Some of the most famous biologists and their contributions to science are Charles Darwin for the theory of evolution by natural selection, Gregor Mendel for discovering the foundation of modern genetics, and James Watson and Francis Crick for the determining the structure of DNA.
In "On the Origin of Species," Charles Darwin introduced the concept that populations of organisms evolve through the process of natural selection. Darwin posited that nature may select certain traits in the same way that humans breed plants and animals for particular qualities. Over time, populations evolve as nature selects for traits that promote increased survival and reproduction. Today, scientists consider this theory a cornerstone of modern biology.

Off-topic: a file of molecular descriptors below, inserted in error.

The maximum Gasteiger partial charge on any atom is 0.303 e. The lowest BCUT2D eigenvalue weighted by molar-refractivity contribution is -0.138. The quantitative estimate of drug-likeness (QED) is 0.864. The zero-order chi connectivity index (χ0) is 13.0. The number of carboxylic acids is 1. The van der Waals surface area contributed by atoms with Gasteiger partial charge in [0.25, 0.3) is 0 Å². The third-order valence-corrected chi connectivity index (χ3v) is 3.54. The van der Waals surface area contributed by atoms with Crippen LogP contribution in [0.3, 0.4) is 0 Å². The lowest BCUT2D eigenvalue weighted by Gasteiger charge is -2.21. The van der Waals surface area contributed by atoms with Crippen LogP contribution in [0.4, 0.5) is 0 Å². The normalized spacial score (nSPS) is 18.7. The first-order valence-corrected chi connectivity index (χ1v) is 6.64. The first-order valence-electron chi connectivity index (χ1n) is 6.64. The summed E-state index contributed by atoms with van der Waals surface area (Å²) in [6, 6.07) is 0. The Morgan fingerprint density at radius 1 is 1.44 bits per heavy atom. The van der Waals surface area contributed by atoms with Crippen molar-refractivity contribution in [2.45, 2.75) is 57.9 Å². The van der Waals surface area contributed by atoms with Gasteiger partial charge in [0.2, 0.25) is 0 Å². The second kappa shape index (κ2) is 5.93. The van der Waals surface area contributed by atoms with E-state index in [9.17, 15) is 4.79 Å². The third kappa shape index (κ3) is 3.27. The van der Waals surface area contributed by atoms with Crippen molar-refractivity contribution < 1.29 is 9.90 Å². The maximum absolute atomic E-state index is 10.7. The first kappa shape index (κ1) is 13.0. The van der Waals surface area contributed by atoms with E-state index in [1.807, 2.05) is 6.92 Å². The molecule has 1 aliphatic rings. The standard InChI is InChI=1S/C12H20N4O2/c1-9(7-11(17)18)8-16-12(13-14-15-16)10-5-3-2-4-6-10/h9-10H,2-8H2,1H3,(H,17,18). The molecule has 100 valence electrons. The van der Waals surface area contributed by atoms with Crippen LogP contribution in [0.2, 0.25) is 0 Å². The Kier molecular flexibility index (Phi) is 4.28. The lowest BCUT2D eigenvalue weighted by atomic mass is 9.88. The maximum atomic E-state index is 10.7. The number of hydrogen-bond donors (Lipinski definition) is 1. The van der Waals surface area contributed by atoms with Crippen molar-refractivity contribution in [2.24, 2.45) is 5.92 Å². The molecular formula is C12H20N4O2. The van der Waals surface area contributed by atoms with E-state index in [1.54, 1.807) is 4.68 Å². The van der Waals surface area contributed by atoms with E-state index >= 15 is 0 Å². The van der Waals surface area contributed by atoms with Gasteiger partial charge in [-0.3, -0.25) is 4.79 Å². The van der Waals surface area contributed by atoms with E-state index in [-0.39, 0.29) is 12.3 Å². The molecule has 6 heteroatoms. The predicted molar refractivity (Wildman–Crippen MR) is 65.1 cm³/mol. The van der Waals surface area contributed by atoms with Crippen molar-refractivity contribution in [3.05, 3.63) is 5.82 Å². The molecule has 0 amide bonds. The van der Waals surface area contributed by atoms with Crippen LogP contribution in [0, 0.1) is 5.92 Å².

Gregor Mendel bred pea plants to investigate how parents transmitted traits to offspring. Through these experiments, he formulated the Law of Segregation, which states that dominant and recessive traits are passed on to offspring randomly. Mendel also developed the Law of Independent Assortment, establishing that traits are passed from parent to offspring independently of one another. His findings formed the foundation of the modern understanding of genetics.
James Watson and Francis Crick worked together to determine that DNA has a structure made of a double helix. Many scientists regard this finding one of the most important of the 20th century, as it led to the ability to sequence genes, which is vital to biotechnology and modern medicine.